Waking the slumbering over-the-counter drug category for the first time, McNeil Consumer & Specialty Pharmaceuticals introduced Tylenol PM to the gay market in June 2003.
While a household brand like Tylenol needs little "introduction" to anyone, it is the first-ever nonprescription drug to be aimed at gays. Ads for Tylenol PM -- a pain reliever with sleep aid -- will break in OUT and The Advocate, along with a supporting sponsorship of New York City's Pride parade.
Nonprescription drugs, supported by multi million dollar ad budgets, most often seek mass audiences rather than select groups like the gay community. For years, drug companies have sought gay audiences only for HIV related medications and a few other prescription needs, such as Propecia hair replacement and Androgel testosterone therapies.
"We're making a shift to niche advertising from mass efforts," says Bill Donovan, marketing manager for Tylenol PM. "We're going more local with events and newspapers. Everything else is just going through the motions."
Donovan is seeking to educate gay consumers and grow the brand, which had $180 million in 2002 sales. "Ninety-five percent of sleepless nights go untreated," he says. "Our biggest competition (for treatment) is TV!" The brand was supported by $30 million in advertising last year, according to TNS Media Intelligence/CMR.
After hiring a consultant who pulled together existing research and gay focus groups late last year, Donvan says, "A lot of things started to add up and we realized they are fertile ground for treating sleeplessness."
The Tylenol PM ad shows a smiling, thirty-something mixed-race man in a white tank top, sitting in bed accompanied by the text, "For a great morning after." It carries the tagline: "Not playing is not an option." The ad includes the Keith Haring-designed logo of Heritage of Pride, the New York City Pride organizer, as part of its sponsorship.
The ad looks very similar to the mainstream effort, picturing a black woman and a list of stressful things from her day.
"We didn't want to look too stereotypical or contrite," explains Jim Joseph, president of CP Partners, Princeton, NJ, which created the gay campaign. (Saatchi & Saatchi is the lead agency for Tylenol PM.) "We wanted to let folks know that we understand their lives and that a busy, active lifestyle can produce things that won't let them sleep. The details of the (man's) day are meant to be loose, it could be muscle pain from a workout, tension headache from work, or a night out with friends. The message is you can wake up fresh and do it all over again."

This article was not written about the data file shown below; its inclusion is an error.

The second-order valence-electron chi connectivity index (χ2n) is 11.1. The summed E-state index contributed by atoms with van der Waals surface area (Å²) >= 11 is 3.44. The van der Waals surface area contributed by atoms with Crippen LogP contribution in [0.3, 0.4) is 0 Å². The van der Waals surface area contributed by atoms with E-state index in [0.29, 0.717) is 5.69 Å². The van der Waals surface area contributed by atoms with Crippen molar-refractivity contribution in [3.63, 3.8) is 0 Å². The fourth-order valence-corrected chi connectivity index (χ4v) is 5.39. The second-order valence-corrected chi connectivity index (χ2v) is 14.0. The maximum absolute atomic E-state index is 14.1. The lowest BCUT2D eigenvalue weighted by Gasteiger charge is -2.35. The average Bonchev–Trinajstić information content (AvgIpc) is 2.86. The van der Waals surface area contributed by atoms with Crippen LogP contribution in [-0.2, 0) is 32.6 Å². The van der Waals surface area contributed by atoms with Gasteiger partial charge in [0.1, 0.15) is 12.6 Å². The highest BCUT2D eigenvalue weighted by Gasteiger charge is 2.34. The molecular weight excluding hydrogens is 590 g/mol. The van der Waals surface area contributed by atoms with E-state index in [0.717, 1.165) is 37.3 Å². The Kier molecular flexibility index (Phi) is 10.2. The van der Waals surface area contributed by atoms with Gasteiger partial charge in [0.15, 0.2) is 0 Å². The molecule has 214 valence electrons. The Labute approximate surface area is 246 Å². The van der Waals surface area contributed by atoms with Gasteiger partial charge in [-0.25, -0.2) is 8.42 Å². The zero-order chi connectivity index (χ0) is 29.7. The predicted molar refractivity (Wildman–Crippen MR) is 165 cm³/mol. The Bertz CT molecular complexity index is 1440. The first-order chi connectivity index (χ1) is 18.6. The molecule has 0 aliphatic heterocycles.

Starting off with tailored ads is a sign of confidence, since companies more often initially take a cautious approach into gay marketing by using existing mainstream ads for gay publications. "We weren't going to just slap a mainstream media ad into a gay magazine and say, 'See, we target the gay market,' " says Joseph.
While other marketers are lured by the possible size of gay incomes, education levels or vaunted loyalty, those details were less important to Donovan. "It's really about the insight that they may suffer more." He found that research showed the gay market has "some great characteristics for a sleep aid," such as a higher propensity to travel (crossing time zones and unfamiliar hotels as contributing factors), and fewer children in the household. "Parents index low for treatment," he notes.
Significantly, existing Tylenol PM users are more female (60%), but gay market research data focuses on men, Donovan says, so the campaign presently targets gay men primarily in their 30s.
Joseph sees the situation as both a challenge and an opportunity. "Looking at the numbers, there's a huge opportunity to get the male users up. It became a perfect initiative -- this is uncharted territory, not everyone is screaming at these folks," he says, noting the lack of other OTC remedies. The campaign will include surveys at the NYC Pride parade and online at Advocate.com to collect more consumer information, including on gay women.
Joseph, who is openly gay, spent five years internally as a product manager in the skin care division Johnson & Johnson, which oversees McNeil. His marketing promotion agency handles a number of J&J over-the-counter brands, including Mylanta, Motrin and Pepcid AC. Both he and Donovan say if the introduction goes well, there's a good chance more J&J brands such as Simply Sleep -- and, inevitably, other OTC products -- will cross over too.
The arrival of Tylenol is an evolution for J&J, which has slowly entered the gay market with KY Liquid lubricant and Neutrogena. The company introduced KY Plus in 1996, and last year debuted Neutrogena for Men in gay media simultaneously with mainstream publications.
Donovan promises a continued presence in gay media and bigger budget in 2004. "Part of 'loyalty' is just speaking to folks directly," he says. "I expect to blow this out even more."